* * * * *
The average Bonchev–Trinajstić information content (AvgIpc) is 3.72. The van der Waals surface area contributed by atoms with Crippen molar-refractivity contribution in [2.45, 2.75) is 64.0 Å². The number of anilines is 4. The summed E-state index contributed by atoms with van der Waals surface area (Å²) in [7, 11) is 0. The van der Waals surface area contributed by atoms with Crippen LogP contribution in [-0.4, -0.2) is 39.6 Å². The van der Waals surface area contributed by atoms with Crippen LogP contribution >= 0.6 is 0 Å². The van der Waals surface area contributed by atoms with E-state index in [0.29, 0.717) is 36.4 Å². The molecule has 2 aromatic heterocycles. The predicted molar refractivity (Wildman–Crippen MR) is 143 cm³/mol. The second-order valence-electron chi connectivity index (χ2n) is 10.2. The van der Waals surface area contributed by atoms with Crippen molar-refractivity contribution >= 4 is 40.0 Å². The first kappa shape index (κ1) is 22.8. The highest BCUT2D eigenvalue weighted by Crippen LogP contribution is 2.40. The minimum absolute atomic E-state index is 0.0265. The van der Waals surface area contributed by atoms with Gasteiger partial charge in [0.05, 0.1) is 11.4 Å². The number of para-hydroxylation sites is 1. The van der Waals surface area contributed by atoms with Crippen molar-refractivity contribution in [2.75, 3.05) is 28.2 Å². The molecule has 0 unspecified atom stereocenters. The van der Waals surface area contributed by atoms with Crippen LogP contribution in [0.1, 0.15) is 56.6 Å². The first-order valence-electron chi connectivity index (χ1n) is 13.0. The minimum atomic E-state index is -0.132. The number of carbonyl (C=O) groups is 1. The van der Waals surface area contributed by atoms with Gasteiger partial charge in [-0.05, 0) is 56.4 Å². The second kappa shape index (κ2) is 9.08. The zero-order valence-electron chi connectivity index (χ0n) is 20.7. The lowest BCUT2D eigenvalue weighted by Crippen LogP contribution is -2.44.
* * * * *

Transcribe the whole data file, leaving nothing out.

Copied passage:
The average Bonchev–Trinajstić information content (AvgIpc) is 3.72. The van der Waals surface area contributed by atoms with Crippen molar-refractivity contribution in [2.45, 2.75) is 64.0 Å². The number of anilines is 4. The summed E-state index contributed by atoms with van der Waals surface area (Å²) in [7, 11) is 0. The van der Waals surface area contributed by atoms with Crippen LogP contribution in [-0.4, -0.2) is 39.6 Å². The van der Waals surface area contributed by atoms with Crippen LogP contribution >= 0.6 is 0 Å². The van der Waals surface area contributed by atoms with E-state index in [0.29, 0.717) is 36.4 Å². The molecule has 2 aromatic heterocycles. The predicted molar refractivity (Wildman–Crippen MR) is 143 cm³/mol. The second-order valence-electron chi connectivity index (χ2n) is 10.2. The van der Waals surface area contributed by atoms with Crippen molar-refractivity contribution >= 4 is 40.0 Å². The first kappa shape index (κ1) is 22.8. The highest BCUT2D eigenvalue weighted by Crippen LogP contribution is 2.40. The minimum absolute atomic E-state index is 0.0265. The van der Waals surface area contributed by atoms with Gasteiger partial charge in [0.05, 0.1) is 11.4 Å². The number of para-hydroxylation sites is 1. The van der Waals surface area contributed by atoms with Crippen molar-refractivity contribution in [2.75, 3.05) is 28.2 Å². The molecule has 0 unspecified atom stereocenters. The van der Waals surface area contributed by atoms with Crippen LogP contribution in [0.1, 0.15) is 56.6 Å². The first-order valence-electron chi connectivity index (χ1n) is 13.0. The minimum atomic E-state index is -0.132. The number of carbonyl (C=O) groups is 1. The van der Waals surface area contributed by atoms with Gasteiger partial charge in [-0.05, 0) is 56.4 Å². The second kappa shape index (κ2) is 9.08. The zero-order valence-electron chi connectivity index (χ0n) is 20.7. The lowest BCUT2D eigenvalue weighted by Crippen LogP contribution is -2.44.